7 in 10 young adults want to start their own business
Seven in 10 young adults claim working for someone else is their ‘worst nightmare’ – and intend to start their own business within the next three years.
A poll of 2,000 adults from a spectrum of age groups found 23 per cent of 18 to 24-year-olds ‘hate’ the idea of the traditional nine to five.
With 23 per cent so far frustrated in their attempts to find an employer which meets their needs – including the chance to be creative, the option of remote working, and flexible working hours.
Perhaps as a result, 49 per cent of Gen Z adults want to start their own company – with handcrafted goods, opening a restaurant or café, and sustainable beauty products the most popular options.
The study commissioned by Adobe also found 27 per cent of young adults who’d consider starting their own business believe their creativity would be ‘limited’ by working a traditional nine-to-five role.
As such, 40 per cent revealed flexible working hours would be on the list of non-negotiable criteria for their ideal job.
While 30 per cent would demand a salary which ‘suits their lifestyle.’
And workplace non-negotiables such as these appear to be fuelling their desire to fly solo – 45 per cent said they have their own ‘innovative’ ideas for their own venture.
Further to this, 52 per cent of Gen Z adults already have a side hustle and nearly half (47 per cent) would prefer to ‘do it themselves’ when starting a business, rather than hiring experts in each field to do a job for them.
Being your own boss
In fact, 55 per cent say they would design their own branded materials, which was almost 20 per cent more than any other age group.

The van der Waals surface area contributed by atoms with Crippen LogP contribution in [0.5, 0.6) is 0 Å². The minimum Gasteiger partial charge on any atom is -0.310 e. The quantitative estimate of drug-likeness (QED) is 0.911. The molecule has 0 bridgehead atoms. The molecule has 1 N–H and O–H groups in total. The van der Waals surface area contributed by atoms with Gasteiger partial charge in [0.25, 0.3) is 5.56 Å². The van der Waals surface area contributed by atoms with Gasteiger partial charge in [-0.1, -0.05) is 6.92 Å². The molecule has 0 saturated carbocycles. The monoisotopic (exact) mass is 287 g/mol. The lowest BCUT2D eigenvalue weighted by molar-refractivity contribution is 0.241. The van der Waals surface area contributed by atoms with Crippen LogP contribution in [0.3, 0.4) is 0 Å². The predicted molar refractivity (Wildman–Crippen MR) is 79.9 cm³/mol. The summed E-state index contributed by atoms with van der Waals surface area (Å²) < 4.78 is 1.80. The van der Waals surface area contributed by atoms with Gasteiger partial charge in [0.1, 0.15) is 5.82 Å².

Concerning their entrepreneurial intentions, 28 per cent of 18 to 24-year-olds would want to create a product or service which drives change.
The same proportion would also like their business to influence society in a positive way, according to the OnePoll.com data.
When it comes to confidence in their possible venture, 45 per cent of Gen Z adults think they’d be successful – compared to 24 per cent of Millennials and 13 per cent of Gen X adults.
But despite having belief in their abilities, 45 per cent of 18 to 24 year olds wish they were better at motivating themselves to keep going when the chips are down.
Following these findings, Adobe has partnered with winner of 2022’s The Apprentice, Harpreet Kaur, to inspire young adults to stay motivated using Adobe Express.
Harpreet Kaur said: “I threw myself into the deep end when it came to knowing how to do it, but having that self-belief is what kept me going.”
“The future for start-ups is so bright and I’m so pleased to see so many of this next generation already on that journey to making it on their own, whether it’s the creative ideas they’ve got brewing or side hustles they have in the works.”